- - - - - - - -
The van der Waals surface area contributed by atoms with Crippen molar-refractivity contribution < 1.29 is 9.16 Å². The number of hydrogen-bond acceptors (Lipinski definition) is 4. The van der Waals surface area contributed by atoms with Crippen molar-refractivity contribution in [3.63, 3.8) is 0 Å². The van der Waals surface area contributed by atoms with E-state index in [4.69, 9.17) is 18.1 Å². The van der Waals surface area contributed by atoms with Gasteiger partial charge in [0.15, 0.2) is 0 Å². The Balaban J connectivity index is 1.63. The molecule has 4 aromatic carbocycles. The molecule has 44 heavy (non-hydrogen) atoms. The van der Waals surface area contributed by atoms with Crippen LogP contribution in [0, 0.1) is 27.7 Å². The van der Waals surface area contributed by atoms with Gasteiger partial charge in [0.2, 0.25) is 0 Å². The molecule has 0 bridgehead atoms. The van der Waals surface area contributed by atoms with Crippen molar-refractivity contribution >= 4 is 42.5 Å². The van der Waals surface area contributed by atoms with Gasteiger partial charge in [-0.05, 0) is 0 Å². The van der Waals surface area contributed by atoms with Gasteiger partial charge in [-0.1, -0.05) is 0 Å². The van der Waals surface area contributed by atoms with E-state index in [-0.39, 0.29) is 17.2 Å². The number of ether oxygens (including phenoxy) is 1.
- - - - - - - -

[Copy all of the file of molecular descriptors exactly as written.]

The van der Waals surface area contributed by atoms with Crippen molar-refractivity contribution < 1.29 is 9.16 Å². The number of hydrogen-bond acceptors (Lipinski definition) is 4. The van der Waals surface area contributed by atoms with Crippen molar-refractivity contribution in [3.63, 3.8) is 0 Å². The van der Waals surface area contributed by atoms with E-state index in [4.69, 9.17) is 18.1 Å². The van der Waals surface area contributed by atoms with Gasteiger partial charge in [0.15, 0.2) is 0 Å². The Balaban J connectivity index is 1.63. The molecule has 4 aromatic carbocycles. The molecule has 44 heavy (non-hydrogen) atoms. The van der Waals surface area contributed by atoms with Crippen LogP contribution in [0, 0.1) is 27.7 Å². The van der Waals surface area contributed by atoms with Gasteiger partial charge in [0.2, 0.25) is 0 Å². The molecule has 0 bridgehead atoms. The van der Waals surface area contributed by atoms with Crippen molar-refractivity contribution >= 4 is 42.5 Å². The van der Waals surface area contributed by atoms with Gasteiger partial charge in [-0.05, 0) is 0 Å². The van der Waals surface area contributed by atoms with Gasteiger partial charge in [-0.1, -0.05) is 0 Å². The van der Waals surface area contributed by atoms with E-state index in [-0.39, 0.29) is 17.2 Å². The number of ether oxygens (including phenoxy) is 1.